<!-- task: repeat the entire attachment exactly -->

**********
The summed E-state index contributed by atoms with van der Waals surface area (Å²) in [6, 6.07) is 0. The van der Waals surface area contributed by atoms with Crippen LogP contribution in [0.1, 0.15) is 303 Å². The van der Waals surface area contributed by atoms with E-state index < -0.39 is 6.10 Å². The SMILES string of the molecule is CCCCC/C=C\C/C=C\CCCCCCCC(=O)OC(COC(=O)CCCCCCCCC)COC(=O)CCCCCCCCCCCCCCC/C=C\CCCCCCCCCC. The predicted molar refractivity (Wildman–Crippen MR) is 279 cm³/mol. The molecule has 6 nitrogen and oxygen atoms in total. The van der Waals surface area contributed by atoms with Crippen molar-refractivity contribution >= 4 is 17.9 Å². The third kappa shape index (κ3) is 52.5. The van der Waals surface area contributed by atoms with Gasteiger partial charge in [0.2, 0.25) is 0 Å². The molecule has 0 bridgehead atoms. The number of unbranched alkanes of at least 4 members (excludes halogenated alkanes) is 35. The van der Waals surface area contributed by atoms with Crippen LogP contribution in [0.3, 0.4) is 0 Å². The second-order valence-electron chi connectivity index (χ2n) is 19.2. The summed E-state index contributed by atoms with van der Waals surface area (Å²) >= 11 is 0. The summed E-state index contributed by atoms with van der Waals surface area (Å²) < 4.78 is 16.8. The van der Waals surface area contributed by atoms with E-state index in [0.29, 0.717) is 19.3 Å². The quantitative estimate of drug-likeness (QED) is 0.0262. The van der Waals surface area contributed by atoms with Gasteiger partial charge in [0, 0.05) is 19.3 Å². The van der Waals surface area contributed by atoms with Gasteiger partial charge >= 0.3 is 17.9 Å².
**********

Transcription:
The summed E-state index contributed by atoms with van der Waals surface area (Å²) in [6, 6.07) is 0. The van der Waals surface area contributed by atoms with Crippen LogP contribution in [0.1, 0.15) is 303 Å². The van der Waals surface area contributed by atoms with E-state index < -0.39 is 6.10 Å². The SMILES string of the molecule is CCCCC/C=C\C/C=C\CCCCCCCC(=O)OC(COC(=O)CCCCCCCCC)COC(=O)CCCCCCCCCCCCCCC/C=C\CCCCCCCCCC. The predicted molar refractivity (Wildman–Crippen MR) is 279 cm³/mol. The molecule has 6 nitrogen and oxygen atoms in total. The van der Waals surface area contributed by atoms with Crippen molar-refractivity contribution >= 4 is 17.9 Å². The third kappa shape index (κ3) is 52.5. The van der Waals surface area contributed by atoms with Gasteiger partial charge in [0.2, 0.25) is 0 Å². The molecule has 0 bridgehead atoms. The number of unbranched alkanes of at least 4 members (excludes halogenated alkanes) is 35. The van der Waals surface area contributed by atoms with Crippen LogP contribution in [0.3, 0.4) is 0 Å². The second-order valence-electron chi connectivity index (χ2n) is 19.2. The summed E-state index contributed by atoms with van der Waals surface area (Å²) >= 11 is 0. The summed E-state index contributed by atoms with van der Waals surface area (Å²) < 4.78 is 16.8. The van der Waals surface area contributed by atoms with E-state index in [0.29, 0.717) is 19.3 Å². The quantitative estimate of drug-likeness (QED) is 0.0262. The van der Waals surface area contributed by atoms with Gasteiger partial charge in [0, 0.05) is 19.3 Å². The van der Waals surface area contributed by atoms with Gasteiger partial charge >= 0.3 is 17.9 Å².